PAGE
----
Glut of cruise ships leads to bargains in Galveston

Posted Friday, Aug. 29, 2014  comments  Print Reprints

Where to find deals This website, owned by a Galveston travel agency, will sort cruises from Galveston and Houston by rate and week for all cruise lines in the area. It also features parking options, destination information and a cruising guide. This site, ranked the best in cruise travel by The Wall Street Journal, allows consumers to pick a cruise from its database and have travel agents from a pool of 300 provide quotes by email. Consumers can compare quotes and choose an agent. It provides the same service for third-party shore excursions. There is no obligation to buy and no cost for service. Owned by TripAdvisor, this site shows cruise deals by port or cost and carries thousands of reviews of ships and port destinations and articles on the cruising industry and consumer news.

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The Caribbean is chock-full of cruise ships right now, and that’s good news for consumers, with rates falling to as low as $41 a day.

Cruise ships in the Caribbean numbered a record 235 this year, up from 212 in 2011, according to the Cruise Lines International Association. Next year shows even more capacity, with 239 ships scheduled to cruise the Caribbean, the world’s most popular cruising area, with almost 40 percent of the market share.

The glut of ships this year forced many lines to drop their prices to fill cabins, particularly during the summer and fall low season, according to Carolyn Spencer Brown, editor-in-chief at, a leading cruise review and information site owned by TripAdvisor.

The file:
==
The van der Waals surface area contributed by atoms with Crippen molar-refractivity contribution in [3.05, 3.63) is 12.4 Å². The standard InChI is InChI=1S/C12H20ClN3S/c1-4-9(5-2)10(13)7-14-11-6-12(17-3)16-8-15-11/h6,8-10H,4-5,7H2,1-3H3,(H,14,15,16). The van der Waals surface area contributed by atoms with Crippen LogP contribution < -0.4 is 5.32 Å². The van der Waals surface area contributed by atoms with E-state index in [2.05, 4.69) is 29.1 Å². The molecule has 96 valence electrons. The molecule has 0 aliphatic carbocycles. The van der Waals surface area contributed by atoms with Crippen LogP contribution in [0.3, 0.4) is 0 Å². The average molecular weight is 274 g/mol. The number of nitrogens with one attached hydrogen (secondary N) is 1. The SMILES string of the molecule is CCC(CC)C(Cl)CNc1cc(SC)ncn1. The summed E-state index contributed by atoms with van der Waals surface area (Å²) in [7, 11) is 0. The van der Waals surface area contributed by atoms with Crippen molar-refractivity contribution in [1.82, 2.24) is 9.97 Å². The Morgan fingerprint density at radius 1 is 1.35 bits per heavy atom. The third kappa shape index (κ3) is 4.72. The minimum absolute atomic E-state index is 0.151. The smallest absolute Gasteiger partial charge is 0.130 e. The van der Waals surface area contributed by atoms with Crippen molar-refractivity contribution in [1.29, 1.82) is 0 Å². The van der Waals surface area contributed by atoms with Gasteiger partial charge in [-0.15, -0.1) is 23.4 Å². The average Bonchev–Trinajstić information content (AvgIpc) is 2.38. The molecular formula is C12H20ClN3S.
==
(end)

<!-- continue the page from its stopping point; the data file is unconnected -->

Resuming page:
“That $41-a-day fare is insane,” said Spencer Brown, who called from the Norwegian Breakaway cruise ship in the Bahamas. “There has always been a glut of ships in the Caribbean, but now the ships are bigger so there is a large supply of rooms. This ship has 4,600 people on it.”

The ships cruising the Caribbean this year had a capacity of 367,000 beds, according to the cruise association. Next year, there will be 378,256 beds.

“Historically, this is definitely a low-cost time of year,” said Heidi-Allison Shane, spokeswoman for, a website that compiles competing cruise offers for consumers. “But bad publicity and a weakened economy has been part of the problem. There are too many cabins and not enough people wanting to go.”

The bad publicity was sparked by outbreaks of gastrointestinal viruses that affected hundreds of passengers, as well as an engine fire aboard a ship that left passengers stranded in the Gulf for several days last year.

A Harris Poll released in April showed that half of Americans are less likely to take a cruise than a year earlier, with the sentiment stronger among those who have never taken a cruise (58 percent) than among those who have (44 percent).

In Texas, a cruise can make for a low-cost vacation. This fall, the state has two choices for ports — Galveston and Houston. Vacationers from this area can take a half-day drive, park for cheap near the port and walk onto one of five ships.